Sunday, November 22, 2009

Children and Mad Men Think I'm Pretty

Today at work an older gentleman dressed in various shades of plaid and drab told me that he would come back to eat sometime, but only if I was working. He would have to call, he said. He told me that he was getting over a heart condition, that is, a woman had just broken his heart, and that it didn't hurt to see a pretty girl. I assured him that we have other pretty waitresses and he waved his hand dismissively and said, "They aren't hags or anything, but..." and proceeded to give me a long and dubious metaphor involving double-bagged groceries and how you don't really need two bags but it's good to have them in case the primary one bursts. I believe I was the primary bag. At some point he also wandered to the rear of the restaurant to commend the chef.
A few weeks ago I met a man named Jimbo who lives on the streets in my fair town. I met him on the street, actually, walking from the health food store to my apartment. He was carrot haired and beet faced and swayed a bit as he walked. Approaching him I could not help but admire the way he owned the sidewalk. We said hello in passing and he called me Sunshine and asked me for some change to help a brother out. I told him I'd just spent all my cash money at the grocery store, and after he assured me that was alright I moved on and he paused to let me get ahead before he continued his walk. Later that same day I ran into Jimbo again, on a different street some miles from our earlier encounter. "Sunshine!" he hailed me, a grand bellow full of gravel and oboe, "Marry me! You are beautiful!" "Not today!" I returned, feeling every bit a Sunshine.
The day after Halloween I had the pleasure of serving a fairy princess, a Harry Potter, and their beautiful mama, who was herself dressed as herself. They ordered chocolate chip pancakes, sourdough french toast, eggs over-easy, fruit, and grits. The fairy princess ate only bacon and did so with tiny bites from baby teeth and pinkies out, like a lady. As I asked if they needed anthing else, the fairy princess hid her face in her mama's tummy and her mama said, "It's alright, you can tell her." The little girl looked up at me, her eyes like sugared gumdrops in her berry face and whispered, "I think you're pretty!" and then quick! back to the safe dark hide-away of mama's blouse. I blushed and cut my eyes at Harry Potter, who gave me a wicked chocolate grin.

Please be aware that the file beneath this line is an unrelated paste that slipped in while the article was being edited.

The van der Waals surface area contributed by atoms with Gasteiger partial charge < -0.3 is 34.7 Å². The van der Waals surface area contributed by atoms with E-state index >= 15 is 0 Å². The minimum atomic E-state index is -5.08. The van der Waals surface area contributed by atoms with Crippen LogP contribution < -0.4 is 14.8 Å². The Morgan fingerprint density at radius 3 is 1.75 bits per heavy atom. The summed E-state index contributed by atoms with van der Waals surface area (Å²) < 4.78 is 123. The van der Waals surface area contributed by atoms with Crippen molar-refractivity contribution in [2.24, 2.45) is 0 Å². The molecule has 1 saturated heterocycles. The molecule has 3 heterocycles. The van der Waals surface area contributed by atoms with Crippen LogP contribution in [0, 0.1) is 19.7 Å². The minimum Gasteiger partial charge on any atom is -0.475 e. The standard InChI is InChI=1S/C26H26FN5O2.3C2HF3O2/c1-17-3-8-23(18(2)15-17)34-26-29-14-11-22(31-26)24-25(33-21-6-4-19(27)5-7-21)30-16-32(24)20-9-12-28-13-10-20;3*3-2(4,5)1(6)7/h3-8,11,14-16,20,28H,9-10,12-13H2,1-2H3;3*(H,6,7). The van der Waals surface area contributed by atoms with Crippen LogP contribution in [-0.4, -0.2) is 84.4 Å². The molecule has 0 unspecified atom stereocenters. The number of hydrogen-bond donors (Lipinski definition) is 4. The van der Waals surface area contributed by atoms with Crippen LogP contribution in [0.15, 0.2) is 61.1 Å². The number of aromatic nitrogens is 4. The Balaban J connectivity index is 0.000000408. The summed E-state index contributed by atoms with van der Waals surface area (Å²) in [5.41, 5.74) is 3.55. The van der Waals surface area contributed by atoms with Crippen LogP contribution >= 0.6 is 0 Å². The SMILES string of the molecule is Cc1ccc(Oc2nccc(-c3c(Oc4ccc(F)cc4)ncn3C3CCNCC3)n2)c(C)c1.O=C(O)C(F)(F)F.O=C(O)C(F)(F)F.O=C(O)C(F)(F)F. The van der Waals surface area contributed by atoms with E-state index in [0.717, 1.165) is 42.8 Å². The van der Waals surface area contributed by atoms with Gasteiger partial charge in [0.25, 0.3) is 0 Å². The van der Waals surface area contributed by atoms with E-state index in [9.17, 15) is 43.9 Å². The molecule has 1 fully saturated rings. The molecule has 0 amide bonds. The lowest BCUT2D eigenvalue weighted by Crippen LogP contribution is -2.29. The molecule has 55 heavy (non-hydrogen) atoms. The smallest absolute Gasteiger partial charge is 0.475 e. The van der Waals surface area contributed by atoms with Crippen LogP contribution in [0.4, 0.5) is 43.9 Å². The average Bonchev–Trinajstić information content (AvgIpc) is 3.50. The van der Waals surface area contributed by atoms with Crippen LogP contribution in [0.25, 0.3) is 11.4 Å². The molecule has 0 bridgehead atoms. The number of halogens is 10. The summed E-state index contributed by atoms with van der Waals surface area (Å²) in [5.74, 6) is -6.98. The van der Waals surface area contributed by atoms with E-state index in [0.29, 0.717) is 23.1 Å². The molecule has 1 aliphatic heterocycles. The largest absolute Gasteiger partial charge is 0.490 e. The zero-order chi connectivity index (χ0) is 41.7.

People's eyes are as variable and unreliable as shop-store windows. In some we are tall and thin and young forever, and some cast every awful angle in sharp and haggard relief. I was once told by a manager that if I could not be cute, I would have to be good to cut it in the serving world, and I took that to heart. It's true, I'm not cute. I wear black framed glasses and have severe hair, which I call my Frida Kahlo hair. My bosom is small and my bras perpetually ill-fitting with straps that tend to slide off my shoulders and peek out my short sleeved black t-shirts. When I am thinking of a lot of things at once (which I am always doing while serving) I scrunch my lips and furrow my brow. However. Children and madmen think I am beautiful, and if anyone in this world can speak the truth as it springs flashing from the mind to the mouth it is the insane and the very very young. And if the man is not only mad but also drunk? Oh my, then it must be true.